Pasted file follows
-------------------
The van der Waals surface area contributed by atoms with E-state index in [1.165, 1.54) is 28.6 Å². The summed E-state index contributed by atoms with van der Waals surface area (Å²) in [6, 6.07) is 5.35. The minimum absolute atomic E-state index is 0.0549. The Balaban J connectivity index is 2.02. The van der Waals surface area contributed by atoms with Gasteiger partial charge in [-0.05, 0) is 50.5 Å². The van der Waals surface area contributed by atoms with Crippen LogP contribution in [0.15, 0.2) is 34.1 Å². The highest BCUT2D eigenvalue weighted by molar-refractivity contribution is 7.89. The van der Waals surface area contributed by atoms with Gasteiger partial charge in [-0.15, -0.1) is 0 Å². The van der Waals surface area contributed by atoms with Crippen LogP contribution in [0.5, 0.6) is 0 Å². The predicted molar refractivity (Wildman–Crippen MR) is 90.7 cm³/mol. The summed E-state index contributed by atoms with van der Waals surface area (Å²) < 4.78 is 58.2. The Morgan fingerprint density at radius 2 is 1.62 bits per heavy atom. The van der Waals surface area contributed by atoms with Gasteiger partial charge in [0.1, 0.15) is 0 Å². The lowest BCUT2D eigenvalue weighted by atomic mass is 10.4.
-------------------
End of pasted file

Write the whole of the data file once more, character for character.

The van der Waals surface area contributed by atoms with E-state index in [1.165, 1.54) is 28.6 Å². The summed E-state index contributed by atoms with van der Waals surface area (Å²) in [6, 6.07) is 5.35. The minimum absolute atomic E-state index is 0.0549. The Balaban J connectivity index is 2.02. The van der Waals surface area contributed by atoms with Gasteiger partial charge in [-0.05, 0) is 50.5 Å². The van der Waals surface area contributed by atoms with Crippen LogP contribution in [0.15, 0.2) is 34.1 Å². The highest BCUT2D eigenvalue weighted by molar-refractivity contribution is 7.89. The van der Waals surface area contributed by atoms with Gasteiger partial charge in [-0.15, -0.1) is 0 Å². The van der Waals surface area contributed by atoms with Crippen LogP contribution in [0.5, 0.6) is 0 Å². The predicted molar refractivity (Wildman–Crippen MR) is 90.7 cm³/mol. The summed E-state index contributed by atoms with van der Waals surface area (Å²) < 4.78 is 58.2. The Morgan fingerprint density at radius 2 is 1.62 bits per heavy atom. The van der Waals surface area contributed by atoms with Gasteiger partial charge in [0.1, 0.15) is 0 Å². The lowest BCUT2D eigenvalue weighted by atomic mass is 10.4.